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#1
Bethan Davies

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Hi there,

I'm a publisher of walking guides to Spain & Portugal.

We're in the early stages of planning a map to the Camino de Santiago, a pilgrimage across the north of Spain (our map will cover some 850km or so).

I'm hoping that I can get some help in brainstorming the best format for this map. It seems to me that a book format would work better than a folded map, but I'm thinking of a 4" x 8.5" size so that it would fit into store map racks. I'd welcome any other ideas on format.

My main question is orientation. The route mostly runs east to west. Should the book be vertical, with the route running from bottom to top? Or horizontal (bound on the short side)? In a horizontal book, the route would run from the right to the left of the page. This makes a traditional, western front-to-back book seem clumsy. Would it be crazy to have the book reading from back to front so that the route flows better?

Thanks for any help. This is my first post after a month or so of lurking and I'm blown away by the passion for maps & intelligent, beautiful design I've seen.

Bethan
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#2
Lui

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I would try with vertical design of your map with bottom to top orientation
I also suggest that if you are intending to use same scale for all pages, use same orientation (W-E) for all pages of you map book.

It is an interesting project. Especially if you are planing to do some field work. :)

Lui

#3
CHART

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Lots of things to consider...

I would suggest an index map... with a reference to the strip (section) map page.
Don't be affraid to overlap sections in your layout.

Regards,
Chart

#4
Hans van der Maarel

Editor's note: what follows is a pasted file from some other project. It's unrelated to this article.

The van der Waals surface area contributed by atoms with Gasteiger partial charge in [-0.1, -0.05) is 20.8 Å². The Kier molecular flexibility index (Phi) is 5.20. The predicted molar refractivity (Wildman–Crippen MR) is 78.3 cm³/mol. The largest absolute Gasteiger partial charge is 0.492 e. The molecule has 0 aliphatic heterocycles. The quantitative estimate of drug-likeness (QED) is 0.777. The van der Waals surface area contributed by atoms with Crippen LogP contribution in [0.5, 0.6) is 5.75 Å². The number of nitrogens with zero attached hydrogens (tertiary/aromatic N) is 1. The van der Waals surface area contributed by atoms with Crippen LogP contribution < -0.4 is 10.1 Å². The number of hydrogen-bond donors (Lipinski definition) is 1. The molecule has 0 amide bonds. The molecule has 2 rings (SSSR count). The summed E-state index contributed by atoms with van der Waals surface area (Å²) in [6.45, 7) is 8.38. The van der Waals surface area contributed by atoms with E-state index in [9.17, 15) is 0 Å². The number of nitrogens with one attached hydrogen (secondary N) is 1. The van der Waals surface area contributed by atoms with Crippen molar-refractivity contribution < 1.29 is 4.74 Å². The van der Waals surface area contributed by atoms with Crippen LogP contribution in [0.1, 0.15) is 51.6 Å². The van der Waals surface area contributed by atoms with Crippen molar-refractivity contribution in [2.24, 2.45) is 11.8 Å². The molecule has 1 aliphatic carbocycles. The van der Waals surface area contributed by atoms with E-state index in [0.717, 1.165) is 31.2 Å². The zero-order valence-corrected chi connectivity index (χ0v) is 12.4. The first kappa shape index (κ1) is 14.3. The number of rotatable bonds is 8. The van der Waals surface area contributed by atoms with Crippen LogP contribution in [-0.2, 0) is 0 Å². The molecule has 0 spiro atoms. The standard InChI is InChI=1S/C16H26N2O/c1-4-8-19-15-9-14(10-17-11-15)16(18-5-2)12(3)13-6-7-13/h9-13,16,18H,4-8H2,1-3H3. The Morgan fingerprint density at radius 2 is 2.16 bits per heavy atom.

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My main question is orientation. The route mostly runs east to west. Should the book be vertical, with the route running from bottom to top? Or horizontal (bound on the short side)? In a horizontal book, the route would run from the right to the left of the page. This makes a traditional, western front-to-back book seem clumsy. Would it be crazy to have the book reading from back to front so that the route flows better?


Hello Bethan,

I would pick vertical, top to bottom. Align every page so that the route runs more or less vertically straight. Large overlaps and sharp angles between 2 consecutive maps are no problem, as long as you provide an index map and a north arrow (and, on each page, indicate where overlapping pages start/stop)

One of my clients finished a book like that recently (nautical map for a river in Holland), I can post some photos of that when I'm back home (next week), if you like.
Hans van der Maarel - Cartotalk Editor
Red Geographics
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#5
Lui

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I would pick vertical, top to bottom. Align every page so that the route runs more or less vertically straight. Large overlaps and sharp angles between 2 consecutive maps are no problem, as long as you provide an index map and a north arrow (and, on each page, indicate where overlapping pages start/stop)

One of my clients finished a book like that recently (nautical map for a river in Holland), I can post some photos of that when I'm back home (next week), if you like.


Hmmm, Hans I'm not sure that top to bottom is the best orientation. I think that bottom to top is beter because book is oriented in same way that pilgrim path. User can better read what is in front of him.

#6
MapMedia

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I too suggest top-bottom, that's how I tend to read anyway. :P But a focus group / informal survey of users might be useful. I tend to be frustrated by index maps unless they cover such small scale areas.

#7
Martin Gamache

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I tend to be frustrated by index maps unless they cover such small scale areas.



Maybe this is a topic for another discussion but can you be more specific about what frustrates you about index maps? Or better yet, how would you describe a perfect index map.